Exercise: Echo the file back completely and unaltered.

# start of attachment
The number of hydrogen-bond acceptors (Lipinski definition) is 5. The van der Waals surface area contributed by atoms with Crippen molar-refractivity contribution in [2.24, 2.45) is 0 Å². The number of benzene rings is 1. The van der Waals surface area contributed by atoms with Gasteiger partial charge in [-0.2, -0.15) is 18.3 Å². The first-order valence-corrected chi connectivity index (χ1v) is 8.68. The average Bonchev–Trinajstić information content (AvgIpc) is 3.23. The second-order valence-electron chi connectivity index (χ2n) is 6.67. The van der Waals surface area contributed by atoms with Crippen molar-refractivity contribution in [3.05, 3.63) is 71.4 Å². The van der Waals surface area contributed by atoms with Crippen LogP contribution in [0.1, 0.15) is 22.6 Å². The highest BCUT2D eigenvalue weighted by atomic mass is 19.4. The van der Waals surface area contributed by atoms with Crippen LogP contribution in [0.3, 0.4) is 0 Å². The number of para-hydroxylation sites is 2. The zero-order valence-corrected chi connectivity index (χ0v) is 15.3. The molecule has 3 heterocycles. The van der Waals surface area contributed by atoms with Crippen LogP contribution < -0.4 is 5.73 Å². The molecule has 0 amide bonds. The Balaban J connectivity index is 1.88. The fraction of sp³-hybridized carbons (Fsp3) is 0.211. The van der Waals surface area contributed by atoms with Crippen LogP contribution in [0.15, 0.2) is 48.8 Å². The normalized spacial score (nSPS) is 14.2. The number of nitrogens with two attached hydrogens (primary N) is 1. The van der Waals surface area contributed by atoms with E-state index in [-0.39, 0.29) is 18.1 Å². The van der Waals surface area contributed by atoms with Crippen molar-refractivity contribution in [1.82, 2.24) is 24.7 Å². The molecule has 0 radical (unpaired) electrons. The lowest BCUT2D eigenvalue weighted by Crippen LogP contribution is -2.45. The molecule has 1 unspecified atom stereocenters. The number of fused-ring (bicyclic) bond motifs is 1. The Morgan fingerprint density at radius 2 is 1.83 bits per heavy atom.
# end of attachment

The number of hydrogen-bond acceptors (Lipinski definition) is 5. The van der Waals surface area contributed by atoms with Crippen molar-refractivity contribution in [2.24, 2.45) is 0 Å². The number of benzene rings is 1. The van der Waals surface area contributed by atoms with Gasteiger partial charge in [-0.2, -0.15) is 18.3 Å². The first-order valence-corrected chi connectivity index (χ1v) is 8.68. The average Bonchev–Trinajstić information content (AvgIpc) is 3.23. The second-order valence-electron chi connectivity index (χ2n) is 6.67. The van der Waals surface area contributed by atoms with Crippen molar-refractivity contribution in [3.05, 3.63) is 71.4 Å². The van der Waals surface area contributed by atoms with Crippen LogP contribution in [0.1, 0.15) is 22.6 Å². The highest BCUT2D eigenvalue weighted by atomic mass is 19.4. The van der Waals surface area contributed by atoms with Crippen LogP contribution in [0.3, 0.4) is 0 Å². The number of para-hydroxylation sites is 2. The zero-order valence-corrected chi connectivity index (χ0v) is 15.3. The molecule has 3 heterocycles. The van der Waals surface area contributed by atoms with Crippen LogP contribution < -0.4 is 5.73 Å². The molecule has 0 amide bonds. The Balaban J connectivity index is 1.88. The fraction of sp³-hybridized carbons (Fsp3) is 0.211. The van der Waals surface area contributed by atoms with Crippen LogP contribution in [0.15, 0.2) is 48.8 Å². The normalized spacial score (nSPS) is 14.2. The number of nitrogens with two attached hydrogens (primary N) is 1. The van der Waals surface area contributed by atoms with E-state index in [-0.39, 0.29) is 18.1 Å². The van der Waals surface area contributed by atoms with Crippen molar-refractivity contribution in [1.82, 2.24) is 24.7 Å². The molecule has 0 radical (unpaired) electrons. The lowest BCUT2D eigenvalue weighted by Crippen LogP contribution is -2.45. The molecule has 1 unspecified atom stereocenters. The number of fused-ring (bicyclic) bond motifs is 1. The Morgan fingerprint density at radius 2 is 1.83 bits per heavy atom.